To Know, Or Not To Know. That Is The Question!
The unceasing toil of each succeeding day has as its aim and justification this consummation: to make one’s last days sweet and pleasant. But each day also has its evening. If the day is spent in good deeds, then the evening blesses us with deep, invigorating and refreshing sleep, the sleep about which it is said that it is akin to samadhi (oneness with the object of meditation).One has only a short span of life on earth. But even in this short life one can attain divine bliss by wisely and carefully using the time. Two people, in appearance the same, ostensibly of the same mould, grow under the same conditions, but one turns out to be an angel while the other stays on with their animal nature. What’s the reason for this differential development? Habits, behaviour formed out of these habits, and the character into which that behaviour has solidified. People are creatures of character. (From a discourse delivered by Sri Sathya Sai Baba, a divine of India).
Author Lynn Picknett and her co-author, in one of their books, wrote
It is not difficult to understand the appeal of Gnosticism, although it was no easy option—the emphasis being on personal responsibility for one’s own actions—but at the same time the threat to the Church of Rome is obvious. As Hermes Trismegistus supposedly wrote: ‘Oh! What a miracle is Man!’, an exclamation that encapsulates the idea that mankind contains the divine spark. Neither Gnostics nor hermeticists grovelled before their God. Unlike Catholics, they did not think of themselves as lowly and evil creatures who were destined for purgatory, if not hell itself. Recognizing their divine spark automatically bestowed what we today would call ‘self-esteem’ or confidence—the magic ingredient in the process of fulfilling one’s potential. This was the key to the Renaissance as a whole, and the fearlessness it induced can be seen in the sudden opening up of the world through circumnavigation and exploration.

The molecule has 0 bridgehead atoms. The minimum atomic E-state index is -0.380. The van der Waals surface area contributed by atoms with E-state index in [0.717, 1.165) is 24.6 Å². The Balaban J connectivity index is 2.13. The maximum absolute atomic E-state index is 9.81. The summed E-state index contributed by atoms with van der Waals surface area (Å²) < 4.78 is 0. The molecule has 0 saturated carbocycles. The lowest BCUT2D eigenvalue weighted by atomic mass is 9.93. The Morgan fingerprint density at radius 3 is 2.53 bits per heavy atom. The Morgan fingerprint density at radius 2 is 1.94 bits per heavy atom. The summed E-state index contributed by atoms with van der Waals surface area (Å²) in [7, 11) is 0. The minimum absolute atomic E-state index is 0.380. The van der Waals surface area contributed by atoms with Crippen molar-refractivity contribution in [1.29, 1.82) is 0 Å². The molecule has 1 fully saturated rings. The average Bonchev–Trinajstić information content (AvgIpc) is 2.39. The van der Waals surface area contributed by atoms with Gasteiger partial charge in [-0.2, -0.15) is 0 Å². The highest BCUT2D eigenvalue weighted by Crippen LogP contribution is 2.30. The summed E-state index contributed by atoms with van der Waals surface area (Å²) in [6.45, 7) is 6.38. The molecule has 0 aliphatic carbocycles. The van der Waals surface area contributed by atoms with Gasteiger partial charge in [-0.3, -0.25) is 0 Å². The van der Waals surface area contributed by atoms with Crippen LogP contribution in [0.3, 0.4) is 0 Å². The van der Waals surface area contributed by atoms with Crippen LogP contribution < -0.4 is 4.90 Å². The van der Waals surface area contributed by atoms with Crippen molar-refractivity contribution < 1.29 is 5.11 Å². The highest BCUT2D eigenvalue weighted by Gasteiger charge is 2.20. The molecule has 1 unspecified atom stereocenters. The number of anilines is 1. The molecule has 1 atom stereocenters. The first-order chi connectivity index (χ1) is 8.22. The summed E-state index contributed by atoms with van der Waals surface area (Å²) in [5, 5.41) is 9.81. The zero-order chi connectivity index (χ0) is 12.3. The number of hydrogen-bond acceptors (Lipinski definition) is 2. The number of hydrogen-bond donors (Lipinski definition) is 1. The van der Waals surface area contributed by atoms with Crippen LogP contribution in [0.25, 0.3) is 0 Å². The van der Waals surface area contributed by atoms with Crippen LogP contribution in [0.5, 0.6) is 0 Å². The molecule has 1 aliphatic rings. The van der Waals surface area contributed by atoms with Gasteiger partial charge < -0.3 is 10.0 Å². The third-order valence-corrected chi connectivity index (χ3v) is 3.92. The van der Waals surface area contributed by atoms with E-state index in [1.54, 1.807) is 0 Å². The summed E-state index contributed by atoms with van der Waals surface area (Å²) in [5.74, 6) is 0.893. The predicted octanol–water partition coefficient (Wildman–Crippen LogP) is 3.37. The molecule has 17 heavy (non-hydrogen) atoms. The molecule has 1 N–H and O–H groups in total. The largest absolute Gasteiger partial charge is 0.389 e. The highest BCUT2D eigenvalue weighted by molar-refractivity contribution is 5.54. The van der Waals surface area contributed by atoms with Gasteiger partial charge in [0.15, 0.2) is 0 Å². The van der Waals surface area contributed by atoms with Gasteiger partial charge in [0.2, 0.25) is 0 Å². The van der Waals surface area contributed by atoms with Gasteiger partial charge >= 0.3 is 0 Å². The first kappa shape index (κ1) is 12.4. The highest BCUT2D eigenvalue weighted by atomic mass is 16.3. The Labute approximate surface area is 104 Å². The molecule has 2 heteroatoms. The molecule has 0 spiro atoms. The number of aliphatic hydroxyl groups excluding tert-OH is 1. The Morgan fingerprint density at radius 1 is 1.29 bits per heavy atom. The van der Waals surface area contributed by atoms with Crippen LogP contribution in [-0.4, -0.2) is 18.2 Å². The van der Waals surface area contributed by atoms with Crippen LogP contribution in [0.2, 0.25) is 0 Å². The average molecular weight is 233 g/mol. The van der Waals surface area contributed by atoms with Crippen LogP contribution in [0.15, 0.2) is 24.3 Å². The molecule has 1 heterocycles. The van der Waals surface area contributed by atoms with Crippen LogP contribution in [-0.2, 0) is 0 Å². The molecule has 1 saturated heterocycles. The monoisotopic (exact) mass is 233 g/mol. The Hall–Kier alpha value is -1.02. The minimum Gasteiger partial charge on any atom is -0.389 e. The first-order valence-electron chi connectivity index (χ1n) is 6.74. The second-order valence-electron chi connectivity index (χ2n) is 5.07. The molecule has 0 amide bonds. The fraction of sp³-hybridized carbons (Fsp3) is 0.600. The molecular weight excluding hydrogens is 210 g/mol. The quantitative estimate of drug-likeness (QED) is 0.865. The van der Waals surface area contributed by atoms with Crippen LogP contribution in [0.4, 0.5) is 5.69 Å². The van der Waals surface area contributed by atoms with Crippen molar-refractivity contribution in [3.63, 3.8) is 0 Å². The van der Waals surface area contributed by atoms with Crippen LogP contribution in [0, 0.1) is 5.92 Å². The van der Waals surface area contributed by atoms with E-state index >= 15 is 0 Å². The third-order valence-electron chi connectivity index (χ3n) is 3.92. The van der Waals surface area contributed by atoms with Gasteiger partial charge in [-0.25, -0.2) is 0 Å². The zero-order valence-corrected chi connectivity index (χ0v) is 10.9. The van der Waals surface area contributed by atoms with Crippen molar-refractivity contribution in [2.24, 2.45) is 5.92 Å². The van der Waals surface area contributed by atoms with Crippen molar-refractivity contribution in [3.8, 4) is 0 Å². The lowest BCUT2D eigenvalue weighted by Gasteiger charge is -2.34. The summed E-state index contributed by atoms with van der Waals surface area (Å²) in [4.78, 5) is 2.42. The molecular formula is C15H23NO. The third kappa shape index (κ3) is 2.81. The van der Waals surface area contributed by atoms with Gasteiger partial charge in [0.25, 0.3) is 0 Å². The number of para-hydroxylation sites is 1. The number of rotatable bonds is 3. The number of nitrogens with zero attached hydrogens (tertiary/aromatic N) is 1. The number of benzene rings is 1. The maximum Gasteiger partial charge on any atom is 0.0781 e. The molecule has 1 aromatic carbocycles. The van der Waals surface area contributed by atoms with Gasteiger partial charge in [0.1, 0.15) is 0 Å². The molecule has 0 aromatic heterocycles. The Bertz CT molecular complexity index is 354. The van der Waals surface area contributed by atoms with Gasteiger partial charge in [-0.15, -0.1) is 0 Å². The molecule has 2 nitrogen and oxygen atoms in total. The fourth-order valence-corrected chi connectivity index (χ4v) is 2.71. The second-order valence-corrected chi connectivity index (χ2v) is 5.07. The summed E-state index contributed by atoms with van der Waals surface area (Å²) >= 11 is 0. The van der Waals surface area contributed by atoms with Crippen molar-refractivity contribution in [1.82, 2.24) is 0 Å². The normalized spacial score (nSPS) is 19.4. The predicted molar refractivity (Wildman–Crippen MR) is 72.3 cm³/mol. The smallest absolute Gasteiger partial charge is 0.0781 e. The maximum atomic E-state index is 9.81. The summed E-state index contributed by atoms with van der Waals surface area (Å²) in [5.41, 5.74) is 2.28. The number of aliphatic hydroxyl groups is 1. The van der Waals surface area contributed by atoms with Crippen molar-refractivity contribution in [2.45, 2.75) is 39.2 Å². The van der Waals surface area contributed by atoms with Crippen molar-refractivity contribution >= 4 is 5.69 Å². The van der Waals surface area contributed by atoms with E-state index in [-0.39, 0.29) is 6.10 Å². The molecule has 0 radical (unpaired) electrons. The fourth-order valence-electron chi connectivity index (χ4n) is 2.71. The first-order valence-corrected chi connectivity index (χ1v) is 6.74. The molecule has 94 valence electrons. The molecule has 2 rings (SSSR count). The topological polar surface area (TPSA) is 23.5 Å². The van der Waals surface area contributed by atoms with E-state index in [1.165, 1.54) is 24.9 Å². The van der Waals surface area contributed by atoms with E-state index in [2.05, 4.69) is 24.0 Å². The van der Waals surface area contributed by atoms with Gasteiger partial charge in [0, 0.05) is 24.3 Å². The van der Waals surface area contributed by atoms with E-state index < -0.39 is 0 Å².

Worse still, as far as the Church was concerned, this notion of individual potential for godhood implied that women were as good as men, at least spiritually. Gnostic women had always had a voice, and even officiated at religious ceremonies: this was one of the major threats that Gnosticism posed to the Catholic Church. Moreover, the idea of mankind’s essentially divine status did not accord with the Christian idea of ‘original sin’—the idea that all men and women are born sinful because of the Fall of Adam and Eve (especially the latter). Because all children are the result of the ‘shameful’ sex act, that idea inextricably linked women and children in a kind of everlasting conspiracy against pure men and a vengeful God.
Gnostics and hermeticists, on the whole, had no truck with ‘original sin’.
To give up all the promptings of desire in the mind is the negative process; to implant ever-present joy therein is the positive aspect. The negative process is to remove all the seedlings of wrong and evil from the mind; the positive process is to grow, in the field thus cleansed, the crop of attachment to God! The plucking of the weeds is the negative stage; the cultivation of the crop you need is the positive stage. (From a discourse delivered by Sri Sathya Sai Baba, a divine of India).